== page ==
22. The method of claim 19 wherein the step of obtaining individual upper bounds comprises the following steps;
calculating a first upper bound by:
querying the grid structure with a node-region shape of the current node to determine a list of grid elements that share a region of the common decision space with the node-region shape;
determining the first upper bound as being the maximum of the grid element upper bounds of the determined list of grid elements;
comparing the first upper bound against the value of the working solution;
calculating the individual upper bound as follows if the first upper bound is greater than the working solution:
querying the grid structure with the node-region shape of the current node to determine a list of grid elements that share a region of the common decision space with the node-region shape;
determining for each grid element in the determined list of grid elements, a subset of pieces from the grid element's associated pieces that share a region of the common decision space with the node-region shape;
determining a subset maximum value for the subset of pieces as the maximum value of the intersection of the node-region shape and the subset of pieces, said subset maximum value being obtained from the piece interior function having the greatest value in the node-region shape;
associating the determined subset maximum value with the subset's grid element; and
determining the individual upper bound as being the subset maximum value over all subset maximum values of all the determined list of grid elements.
Description
STATEMENT OF GOVERNMENT INTEREST

The invention described herein may be manufactured and used by or for the Government of the United States of America for governmental purposes without the payment of any royalties thereon or therefor.

BACKGROUND OF THE INVENTION

(1) Field of the Invention

The invention relates to a multi-objective optimization method that evaluates a plurality of objective functions to determine the best decision variables satisfying those objectives.

(2) Description of the Prior Art

An agent designed to operate in the real physical world, must deal with the aspect of unpredictability in the environment. An unpredictable event may be something that is out of an agent's control (a car turning into it's path) or an event that is simply left out of the agent's reasoning scope (an on-schedule train crossing its path). The ability to react to unforeseen events makes life simpler for the agent by requiring it to predict less about the world and allowing it to avoid forming contingency plans for perhaps countless possible deviations from a long term plan. The interest in behavior-based robotics is tied directly to the interest in building robots or agents that are to be situated in such dynamic environments. Brooks (1991a) stated that traditional artificial intelligence was dominated by a preoccupation with search techniques which in turn promoted an “abandonment of any notion of situatedness” since simulated environments were sufficient for test and evaluation. The behavior-based control architecture has been found by many to be a viable architecture in situations where the environment is too complex for a single comprehensive world model, and the ability to react quickly to changes in the environment is especially important. (Brooks, 1986; Rosenblatt, 1997; Arkin, 1998; Pirjanian, 1998; Riekki, 1999). Each behavior specializes in one particular aspect of the overall task of the vehicle, thereby simplifying the implementation of each behavior. Unfortunately, the behaviors often disagree on what next action is best for the vehicle and a workable arbitration scheme therefore becomes necessary. Simple arbitration schemes often either suppress all but the most important behavior, or merely average or convolve a single action from multiple behaviors, which lead to unacceptable shortcomings in overall vehicle behavior. Effective coordination of behaviors requires each behavior to not only produce the one action that best serves the goals of the behavior, but also produce alternative actions that may lead to the best overall compromise between behaviors. By rating all possible actions, the behavior is in effect producing an objective function over the domain of all possible vehicle actions, and action selection then can be viewed as a multi-objective optimization problem. Unfortunately, the action domain grows exponentially with respect to the number of action variables, and requiring each behavior to explicitly rate all actions becomes computationally infeasible in all but the simplest applications.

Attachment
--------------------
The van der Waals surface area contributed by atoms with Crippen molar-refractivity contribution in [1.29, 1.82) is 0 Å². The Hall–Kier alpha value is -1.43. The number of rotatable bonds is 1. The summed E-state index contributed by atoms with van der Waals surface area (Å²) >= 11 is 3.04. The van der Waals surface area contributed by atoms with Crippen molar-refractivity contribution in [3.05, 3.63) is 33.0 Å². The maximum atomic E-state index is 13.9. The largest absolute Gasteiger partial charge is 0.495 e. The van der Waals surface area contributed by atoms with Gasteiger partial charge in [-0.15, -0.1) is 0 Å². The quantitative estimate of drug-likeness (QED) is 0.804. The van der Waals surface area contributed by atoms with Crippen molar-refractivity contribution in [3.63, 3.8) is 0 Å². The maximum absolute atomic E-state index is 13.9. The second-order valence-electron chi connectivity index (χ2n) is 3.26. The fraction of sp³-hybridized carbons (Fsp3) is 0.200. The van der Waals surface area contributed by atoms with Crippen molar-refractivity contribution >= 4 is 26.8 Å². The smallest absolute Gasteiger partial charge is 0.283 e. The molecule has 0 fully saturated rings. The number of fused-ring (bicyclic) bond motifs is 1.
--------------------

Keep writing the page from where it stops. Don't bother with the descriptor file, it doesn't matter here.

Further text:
One architecture for solving these problems is the subsumption architecture, introduced in Brooks (1986). To overcome slow reaction times, at each layer (or behavior), there is a tight coupling between sensors and actuators, and a commitment is made only to the next action. A lower, fundamental behavior such as avoiding obstacles, could take quick control, suppressing or ignoring higher level behaviors. To overcome the pitfalls of relying on a complete world model, each behavior is responsible for taking whatever it needs from the environment for its own limited world perspective. No communication or model sharing is proposed between behaviors. The decentralized nature of the model also contributes to a modular design process and robust performance, and has the effect that overall intelligence attributed to the agent tends to be seen as an emergent property of performance, rather than due to a single grand design. A layered design implies a prioritization of behaviors and thus a policy for choosing an action when different behaviors are in conflict. Control of the vehicle alternates between behaviors while the action preferences of other behaviors are ignored completely. This can be viewed as a serious shortcoming if the desire is for the agent to react simultaneously to more than one event, or react in a way that is consistent with longer term plans.